According to one embodiment of the present invention, there is provided a signal processing apparatus and method for converting an input signal, which represents Fourier coefficients of a function that varies in relation to an independent variable, into a set of output signals respectively representing the values of a Fourier series associated with the input signal. The apparatus and method involve receiving the input signal; generating a data signal vector comprising plural sets of samples of the input signal within an analysis period of said independent variable; generating a frequency domain signal vector representative of an approximation of the frequency domain signal vector by multiplying the data signal vector by a predetermined transform signal matrix, wherein the generating involves a predetermined number of computational iterations, and the frequency domain signal vector comprises plural sets of frequency samples of the input signal; performing an inverse transformation on the frequency domain signal vector by multiplying the frequency domain signal vector by an Arithmetic Fourier Transform signal matrix to produce a synthesized data signal vector representative of an approximation of the data signal vector; generating an error signal vector by determining the difference between the generated data signal vector and the synthesized data signal vector; converting the error signal vector into a frequency domain improvement signal by multiplying the error signal vector by the transpose of the Arithmetic Fourier Transform signal matrix, and by a predetermined scaling signal value; generating an updated frequency domain signal vector by adding the frequency domain improvement signal vector to the frequency domain signal vector; utilizing the updated frequency domain signal vector as a replacement signal vector for the frequency domain signal vector, and thereafter cycling the frequency domain signal vector through the means for performing, means for generating, means for converting and means for generating for the predetermined number of computational iterations; and producing the output signals representative of said calculated frequency domain signal vector.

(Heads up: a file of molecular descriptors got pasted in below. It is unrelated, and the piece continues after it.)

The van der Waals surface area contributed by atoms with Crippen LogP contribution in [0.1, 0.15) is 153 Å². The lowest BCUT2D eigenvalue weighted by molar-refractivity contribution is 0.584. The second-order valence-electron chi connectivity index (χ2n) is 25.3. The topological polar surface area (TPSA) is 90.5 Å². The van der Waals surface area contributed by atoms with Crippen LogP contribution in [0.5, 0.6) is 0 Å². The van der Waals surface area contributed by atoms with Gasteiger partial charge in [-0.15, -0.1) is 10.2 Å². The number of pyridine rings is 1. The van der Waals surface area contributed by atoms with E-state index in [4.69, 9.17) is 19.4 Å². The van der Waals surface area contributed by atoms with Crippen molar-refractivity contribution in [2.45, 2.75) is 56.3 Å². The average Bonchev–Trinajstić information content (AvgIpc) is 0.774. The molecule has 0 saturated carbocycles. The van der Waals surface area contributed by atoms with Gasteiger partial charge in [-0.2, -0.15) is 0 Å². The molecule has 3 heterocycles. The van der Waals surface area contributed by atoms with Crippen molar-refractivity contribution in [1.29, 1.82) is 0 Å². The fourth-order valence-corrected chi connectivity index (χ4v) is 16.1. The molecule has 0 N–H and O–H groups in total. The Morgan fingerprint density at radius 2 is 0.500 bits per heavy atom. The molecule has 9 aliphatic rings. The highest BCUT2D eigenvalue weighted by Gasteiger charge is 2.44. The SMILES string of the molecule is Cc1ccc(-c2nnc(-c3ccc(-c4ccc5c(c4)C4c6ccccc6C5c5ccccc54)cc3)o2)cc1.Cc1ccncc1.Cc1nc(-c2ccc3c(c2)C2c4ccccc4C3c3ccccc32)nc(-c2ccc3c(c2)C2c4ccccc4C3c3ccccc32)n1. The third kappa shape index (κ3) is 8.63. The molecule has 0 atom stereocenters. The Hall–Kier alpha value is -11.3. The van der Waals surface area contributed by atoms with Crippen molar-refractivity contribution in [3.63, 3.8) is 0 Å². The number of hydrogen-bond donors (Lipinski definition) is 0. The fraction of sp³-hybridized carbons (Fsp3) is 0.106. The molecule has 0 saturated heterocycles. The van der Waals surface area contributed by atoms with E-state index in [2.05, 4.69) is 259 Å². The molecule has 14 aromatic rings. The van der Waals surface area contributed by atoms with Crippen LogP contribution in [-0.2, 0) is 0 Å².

According to another embodiment of the present invention, there is provided a signal processing apparatus and method for converting an input signal, which represents Fourier coefficients of a function that varies in relation to an independent variable, into a set of output signals respectively representing the values of a Fourier series associated with the input signal. The apparatus and method involve receiving the input signal; generating a data signal vector comprising plural sets of samples of the input signal within an analysis period of the independent variable; generating a preliminary frequency domain signal vector by multiplying the data signal vector by a predetermined transform signal vector, the preliminary frequency domain signal vector comprising plural sets of frequency samples of the input signal; generating a frequency domain signal vector representative of an approximation of the frequency domain signal vector, wherein the generating involves a predetermined number of computational iterations; performing an inverse transformation on the frequency domain signal vector by multiplying the frequency domain signal vector by an Arithmetic Fourier Transform signal matrix to produce a synthesized data signal vector representative of an approximation of the data signal vector; generating an error signal vector by determining the difference between said generated data signal vector and the synthesized data signal vector; converting the error signal vector into a frequency domain improvement signal vector by multiplying the error signal vector by the transpose of the Arithmetic Fourier Transform signal matrix, and by a predetermined scaling signal value; generating an updated frequency domain vector by adding the frequency domain improvement signal vector to the frequency domain signal vector; utilizing the updated frequency domain signal vector as a replacement signal vector for the frequency domain signal vector, and thereafter cycling the frequency domain signal vector through the means for performing, means for generating, means for converting and means for generating for the predetermined number of computational iterations; and producing the output signals representative of the calculated frequency domain signal vector.